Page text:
Yesterday, we crossed under Bricín Bridge as our boats left Lough Leane in Killarney National Park. Its name means “Bridge of the Little Trout,” and it made a lovely frame for Ollie’s photo, as old bridges often do. Today, our first stop on the Ring of Kerry is at Aghadoe Heights, looking back towards where we were yesterday. From this distance, set within a broad, beautiful canvas, the “Bridge of the Little Trout” has become a tiny semicircle across the lakes. Everyone sees it before me. Gerry points and says, “It looks like a pin prick there.” I finally realize it’s right in the center.
This sense of perspectives changing and opening up stays with me all day. We pause to absorb glorious vistas: over the Valentia River, out across Ballinskelligs Bay, at the top of Coomakista Pass, and of course at Ladies’ View, its name reflecting the admiration of Queen Victoria’s ladies-in-waiting during one of her rare visits to Ireland.
These views were carved by glaciers, reinforcing the vastness of the timescale here. We discuss smaller bits of evidence that prove this too: such as tiny fossilized footprints on Valentia Island left by a salamander creature over 350 million years ago, and DNA sequences of Killarney shad, a rare type of fish that was isolated and landlocked when the ice sheets made their final retreat after the Younger Dryas.
But we veer suddenly from scientific evidence to mythology as we pass the four stone alignment of Eightercua just outside Waterville. In Irish legends, these standing stones mark the burial place of Scéne, wife of the warrior bard Amergin, who led the first people to Ireland and claimed the island through a rosc, or poem of power. The words of this poem were written down in the eleventh-century Lebor Gabála Érenn (The Book of the Taking of Ireland). And in fact, we heard the “Song of Amergin” a couple days ago, outside Galway. This silent place now recalls that music, as we watch the stones against sky point west toward the setting sun of winter solstice, as they have for over three thousand years.
The grandeur of the views and the vastness of the timescales underline the broad sweep of history on the Ring of Kerry. We enjoy a stop at an Iron Age stone fort called Cahergall (meaning “Bright Stone Fort”), climbing its terraced inner walls like school kids to enjoy the views it still commands of the countryside. Someone of stature lived here a thousand years ago, and we talk again about the Iron Age tools, weapons and artifacts that we saw earlier at the National Museum in Dublin to try to reconstruct their material culture. Standing at the top, we can certainly imagine a battle trumpet sounding from these walls.
Back on the road, we shift from prehistory to medieval history as we view a sculpture of Saint Brendan in his currach, marking the site from which he is said to have sailed west in the 6th century. Later on, we strain our eyes to make out Skellig Michael some seven miles off the coast where Brendan’s fellow monks sought white martyrdom through prayer and isolation. On the last day of the tour, we’ll see a reconstruction of a clochán, the kind of drystone hut in which the Skellig monks lived, a much safer prospect for us than battling the sea and the six-hundred stone steps that climb the rock to its former windswept community.
Turning from the lives of those who prayed to those who worked, the Kerry Bog Village at Glenbeigh gives us an opportunity to step back in time, entering thatched cottages warmed by peat fires and furnished as they were centuries ago. Wandering about, we meet bog ponies and Irish wolfhounds. We also learn how peat is cut, dried, stored and burned, and we carry its scent with us into the pub for Irish coffees. Warmed inside and out, we travel down the road to watch Brendan Ferris’s border collies send his sheep up and down the hills, another traditional aspect of rural life in Ireland. It’s a joyful thing to see how much those dogs love their work, and Brendan’s authority over them is quiet and complete.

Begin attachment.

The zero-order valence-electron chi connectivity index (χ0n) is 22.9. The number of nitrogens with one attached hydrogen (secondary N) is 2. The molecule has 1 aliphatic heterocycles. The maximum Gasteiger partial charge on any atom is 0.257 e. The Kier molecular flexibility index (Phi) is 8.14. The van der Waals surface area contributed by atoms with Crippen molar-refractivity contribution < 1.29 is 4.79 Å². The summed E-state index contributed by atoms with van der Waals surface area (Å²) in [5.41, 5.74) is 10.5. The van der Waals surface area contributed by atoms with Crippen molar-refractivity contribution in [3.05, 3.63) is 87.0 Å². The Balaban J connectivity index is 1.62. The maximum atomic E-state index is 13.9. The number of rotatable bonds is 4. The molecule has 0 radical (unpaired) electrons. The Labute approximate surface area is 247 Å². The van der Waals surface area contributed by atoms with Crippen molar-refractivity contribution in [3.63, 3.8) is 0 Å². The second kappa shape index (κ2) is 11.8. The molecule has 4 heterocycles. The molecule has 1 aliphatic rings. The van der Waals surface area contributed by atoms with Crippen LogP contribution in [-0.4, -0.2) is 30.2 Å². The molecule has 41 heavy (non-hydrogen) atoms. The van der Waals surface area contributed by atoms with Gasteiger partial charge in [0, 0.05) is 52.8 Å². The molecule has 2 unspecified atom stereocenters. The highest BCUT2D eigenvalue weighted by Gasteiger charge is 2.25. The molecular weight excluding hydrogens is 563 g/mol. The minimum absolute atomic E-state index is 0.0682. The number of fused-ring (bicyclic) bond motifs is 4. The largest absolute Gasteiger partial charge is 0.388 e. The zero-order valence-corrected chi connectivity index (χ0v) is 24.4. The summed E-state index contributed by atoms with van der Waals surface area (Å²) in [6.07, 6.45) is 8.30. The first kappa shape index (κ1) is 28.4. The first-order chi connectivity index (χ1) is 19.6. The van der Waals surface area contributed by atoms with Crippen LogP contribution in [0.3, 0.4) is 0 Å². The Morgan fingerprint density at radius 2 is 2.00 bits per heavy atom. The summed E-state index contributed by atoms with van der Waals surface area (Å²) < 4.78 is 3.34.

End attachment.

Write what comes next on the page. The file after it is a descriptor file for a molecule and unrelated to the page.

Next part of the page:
As lovely as the Ring of Kerry is, there’s a poignancy about it too. The contrast in standard of living between Irish Catholics of the countryside and the ruling Anglo-Irish aristocracy was for centuries as vast as the vistas we’re seeing today. Many of the sites and monuments along the Ring of Kerry belong to the story of Ireland’s struggle for social justice and political freedom. Daniel O’Connell’s birthplace, for example, and the church named for him in Cahirciveen prompt discussion of this man known as The Liberator, who fought for the right of Irish Catholics to enter parliament and to repeal the union with Great Britain. Catholic emancipation opened new perspectives for the Irish, but abandoned husks of famine houses remind us of how much they had to endure. The view of another wrecked building, however, evokes for me a sense of grim satisfaction: Glenbeigh Towers. This was a stately home built by the ruthless Lord Headley, a landlord who increased the rent 50% and then evicted tenants for non-payment. Glenbeigh Towers was gutted and burned by the IRA in 1922 as if to say that part of Ireland’s past was finally over. Like the famine houses, it stands as a reminder of darker days, but its shell is filled with wrath more than sorrow.
On the other hand, the town of Killarney to which we’re returning now is cheerful, prosperous and filled with music. After this day of sweeping views, vast timeframes and strong emotions, I’m ready to go back. As we enter the town, I say to the others in our group that there are many Ring of Kerry tours. The scenery is always stunning. But this tour is the best. I have a better sense now of why that’s true. It’s because we see and hear and feel so much more of what is underneath the surface of the beauty of the Ring of Kerry. It was a wonderful day. Thank you all for sharing it with us.
Interested in learning more? Check out our tour of The Emerald Isle!